Lincoln Presidential Library Decides To No Longer Sell John Wilkes Booth Bobble Head Doll. Good Move or Denial of History?

Bobble-Head


The Abraham Lincoln Presidential Library and Museum in Springfield Illinois announces it will no longer be selling The John Wilkes Booth bobble head dolls according to Museum spokesperson Dave Blanchette.

The decision came after the Gettysburg National Military Park pulled the dolls from its stores earlier this week. 

Blanchette told the Chicago Tribune that even though the museum’s administrators had not received any complaints about the dolls that they agreed that they were in bad taste and not appropriate for sale. He went on to say that they took a hard look at having these items for sale. The dolls with Booth holding a handgun were removed from the Shelves of the Gettysburg shop on Saturday. 

The Booth Dolls, Which are about 7 inches tall and are packaged in boxes that look like the inside of the theater which Lincoln was killed in. The Dolls were sold online for $20.00 each. The Doll is oddly popular having already sold 150 of the 250 that had been made. According to Sales Manger or BobbleHead LLC Matt Powers more of the doll will be made at the Kansas City, Mo. Plant. The company sells dolls of many controversial figures, for example Kim Jong-il Powers went on to say “There’s a market out there, We like to let the customer decide if it’s a good item or not.”

From: Sodahead


This week in the Civil War - March 18, 1862

Jerfferns cabinet

Confederate Cabinet Shake-up, Stonewall Attacks.

Confederate President Jefferson Davis, beset by recent military setbacks, orders a major Cabinet reshuffle this week 150 years ago in the Civil War. The Confederate leader orders on March 18, 1862, that George W. Randolph — a Virginia native and grandson of Thomas Jefferson — take charge as Confederate war secretary. Randolph succeeds Judah P. Benjamin. Benjamin, who was criticized for his handling of the department and now moves to secretary of state.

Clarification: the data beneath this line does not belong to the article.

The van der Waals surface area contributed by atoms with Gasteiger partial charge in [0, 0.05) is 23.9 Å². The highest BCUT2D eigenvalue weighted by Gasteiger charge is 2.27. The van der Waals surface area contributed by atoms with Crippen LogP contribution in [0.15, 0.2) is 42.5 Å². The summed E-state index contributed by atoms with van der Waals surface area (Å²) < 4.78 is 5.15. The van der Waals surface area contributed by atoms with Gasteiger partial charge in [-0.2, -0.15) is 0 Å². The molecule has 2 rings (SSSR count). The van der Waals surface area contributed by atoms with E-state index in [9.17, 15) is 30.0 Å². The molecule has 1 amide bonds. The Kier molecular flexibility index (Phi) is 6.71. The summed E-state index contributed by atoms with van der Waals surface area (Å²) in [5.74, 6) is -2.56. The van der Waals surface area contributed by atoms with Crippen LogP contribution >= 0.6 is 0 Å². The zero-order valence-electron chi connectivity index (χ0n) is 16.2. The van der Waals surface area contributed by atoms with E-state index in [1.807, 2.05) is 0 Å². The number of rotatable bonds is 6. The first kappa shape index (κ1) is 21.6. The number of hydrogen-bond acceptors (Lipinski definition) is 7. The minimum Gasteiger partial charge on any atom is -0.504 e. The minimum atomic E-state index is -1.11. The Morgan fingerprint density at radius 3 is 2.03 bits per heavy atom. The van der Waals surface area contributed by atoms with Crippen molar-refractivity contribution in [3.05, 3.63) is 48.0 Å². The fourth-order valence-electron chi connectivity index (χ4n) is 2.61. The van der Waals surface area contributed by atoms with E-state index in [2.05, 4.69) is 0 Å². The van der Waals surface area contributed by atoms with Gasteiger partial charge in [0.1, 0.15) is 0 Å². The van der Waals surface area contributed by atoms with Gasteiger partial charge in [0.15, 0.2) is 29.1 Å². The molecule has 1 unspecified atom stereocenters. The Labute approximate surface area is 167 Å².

Randolph will go on in the next eight months to reorganize and bolster the Confederate war machinery for the battles ahead. Despite recent reversals for the Confederacy, the war is still young. An Associated Press dispatch in early March speaks of growing federal worries about a vexing Confederate commander, Maj. Gen. Thomas "Stonewall" Jackson, now ranging about the Virginia countryside. AP's correspondent reports: "Intelligence from Winchester leads to the belief that General Jackson is there in full force."

Indeed, some 3,400 Confederate troops commanded by Jackson will clash with a far larger Union force of about 8,500 troops on March 23, 1862, not far away at Kernston, Va. Federal forces stop Jackson's daring drive, but his campaign sounds alarm bells in Washington.

President Abraham Lincoln, wary of Jackson's threat to the capital from Virginia's neighboring Shenandoah Valley, redirects defensive forces to protect Washington's back door just when Union Gen. George B. McClellan is pressing for all the troops the federal War Department can spare him. McClellan argues a huge force is needed for an all-out attack on Richmond he is planning for his upcoming Peninsula Campaign. And after his campaign fails later in 1862, McClellan will claim he could have captured the seat of the Confederacy if he had had those extra troops at his command.

The Associated Press


Sedition Animation

Does war justify laws against sedition if they also curtail freedom of speech? A new traveling exhibit circulated by the Virginia Historical Society explores these and a host of other timely concerns in "An American Turning Point." Harvest Moon Studio designed and produced "Civil Liberties and Civil War" for this new exhibit marking the Sesquicentennial of the Civil War.